How has New York's Housing Stability and Tenant Protection Act of 2019 (HSTPA) changed General Obligations Law that pertain to Limits on Security Deposits and Pre-Paid Rent (GOL Section 7-108(1-a)?
Prior to 2019 HSTPA rent stabilized tenants were not required to deposit or advance more than one(1) month's rent as security; no limits on security deposits or prepaid rent for market tenants.
Post 2019 HSTPA tenants in rent-stabilized and unregulated units may not be required to deposit more than one(1) month's rent as security deposit. Abolishes pre-paid rent advances. No more first and last month's rent accepted or required at beginning of tenancy.
New York's Housing Stability and Tenant Protection Act of 2019 (HSTPA) changed General Obligations Law that pertain to Inspection of Premises, Return of Security Deposit (GOL Section 7-108(1-a)(c)-(e).
Prior to 2019 HSTPA a security deposit had to be returned within a “reasonable time.”
Post 2019 HSTPA after a lease is signed but before occupancy begins, landlords must offer tenants an opportunity to inspect apartments (with landlord present). After inspection, the parties must enter into a written agreement attesting to the condition of the apartment and noting any defect of damage. The agreement is admissible as evidence of the condition of the premises at the beginning of the occupancy only in actions related to returning the security deposit and not for warranty of habitability
Upon a tenant's notice of intent to vacate, landlord must conduct exit walk thru no more than two (2) weeks and no less than one (1) week before the surrender. Landlord must give 48 hours' notice of inspection. Tenant may be present. After inspection, landlord must give itemized statement specifying repairs and cleaning that shall be the basis of any security-deposit deduction. Tenant may cure any condition before tenancy ends.
Landlord has fourteen (14) days from tenant's vacatur to return security and an itemized statement if any portion of the deposit is retained for nonpayment of rent, nonpayment of utility charges, damaged caused by tenant beyond normal wear and tear and moving, or storage of tenant's belongings. If landlord fails to provide itemization of deposit within fourteen (14) days, landlord forfeits right to retain any portion of security deposit. The security deposit cannot be withheld based on a claim of wear and tear, attorneys' fees, late fees, additional rent, or other miscellaneous charges. The itemized statement must specify any repairs or cleaning that shall be the basis of any deduction from the security deposit. Tenant may cure any condition before tenancy ends. In an action disputing the mount of any security deposit retained, landlord has the burden to justify retaining any portion of any security deposit. Willful violation subject to punitive damages up to twice the amount of the deposit. Effective June 14, 2019.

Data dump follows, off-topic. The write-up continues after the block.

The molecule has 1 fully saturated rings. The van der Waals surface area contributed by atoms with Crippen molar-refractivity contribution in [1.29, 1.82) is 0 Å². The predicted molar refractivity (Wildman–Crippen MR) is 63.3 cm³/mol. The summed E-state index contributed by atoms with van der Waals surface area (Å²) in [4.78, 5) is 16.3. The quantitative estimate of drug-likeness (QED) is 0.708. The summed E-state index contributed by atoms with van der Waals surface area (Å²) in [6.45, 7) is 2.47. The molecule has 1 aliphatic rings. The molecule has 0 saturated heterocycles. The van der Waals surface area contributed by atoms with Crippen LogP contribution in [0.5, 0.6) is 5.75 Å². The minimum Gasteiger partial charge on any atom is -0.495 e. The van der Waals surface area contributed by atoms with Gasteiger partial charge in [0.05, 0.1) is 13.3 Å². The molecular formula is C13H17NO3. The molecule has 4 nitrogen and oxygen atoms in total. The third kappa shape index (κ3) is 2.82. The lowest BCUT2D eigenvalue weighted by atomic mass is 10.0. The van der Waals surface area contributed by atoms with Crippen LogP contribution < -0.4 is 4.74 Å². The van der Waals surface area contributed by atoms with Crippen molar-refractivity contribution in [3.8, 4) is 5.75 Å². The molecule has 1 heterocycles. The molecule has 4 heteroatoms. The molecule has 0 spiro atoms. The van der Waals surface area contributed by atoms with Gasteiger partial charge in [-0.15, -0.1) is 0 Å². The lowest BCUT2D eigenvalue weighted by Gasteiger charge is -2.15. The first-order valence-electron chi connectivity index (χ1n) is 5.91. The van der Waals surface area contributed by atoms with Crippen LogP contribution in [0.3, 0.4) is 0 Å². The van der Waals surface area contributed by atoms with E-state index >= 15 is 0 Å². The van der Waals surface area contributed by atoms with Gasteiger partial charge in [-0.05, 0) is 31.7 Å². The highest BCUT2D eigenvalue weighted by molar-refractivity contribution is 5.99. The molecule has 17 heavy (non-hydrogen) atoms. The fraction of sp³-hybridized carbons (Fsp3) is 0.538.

New York's Housing Stability and Tenant Protection Act of 2019 (HSTPA) changed General Business Law that pertain to Conversion to Cooperative and Condominium Ownership (GBL Section 352-e).
Prior to 2019 HSTPA conversions were permitted based on an eviction plan. In a non-eviction plan, at lest 15% of tenants in residence must have agreed to buy before the conversion was effective.
Post 2019 HSTPA the eviction option is eliminated. For a non-eviction conversion to be effective, at least 51% of tenants in residence must agree to purchase. Tenants in occupancy have ninety (90) day exclusive right to purchase and six (6) months right of first refusal. Holders of unsold shares and unsold units may lose ability to seek MCIs for capital improvements. To qualify for an MCI, building must be 35% rent regulated. Eligible senior citizens or disabled persons who do not purchase may not be subject to unreasonable rent increases or evicted during their occupancy except for nonpayment of rent, illegal use of occupancy of the premises, failure to provide access, or a similar tenant breach of obligations to dwelling-unit owner. Eligible senior citizen/disable persons who reside in units subject to government regulation remain subject thereto. Rights granted to eligible senior citizen/disable persons under the plan may not be abrogated or reduced. Coop plan offeror has thirty (30) days from receipt of the form from occupant claiming to be a senior citizen or disable person to challenge the claim. Dispute brought before the Attorney General, who has thirty (30) days to make a determination. The determination is subject to CPLR Art. 78 absent fraud, this is the sole method. NYC only. Effective June 14, 2019.
New York's Housing Stability and Tenant Protection Act of 2019 (HSTPA) changed General Obligations Law that pertain to Manufactured Homes.
Effective July 14, 2019, HSTPA regulates rent-to-own contracts, including changes in use to the underlying land, and provides for tenant protections, including a bill of right. Caps rent increases at 3% unless landlord can show hardship, then cap is 6%. Applies to one housing community in NYC, on Staten Island.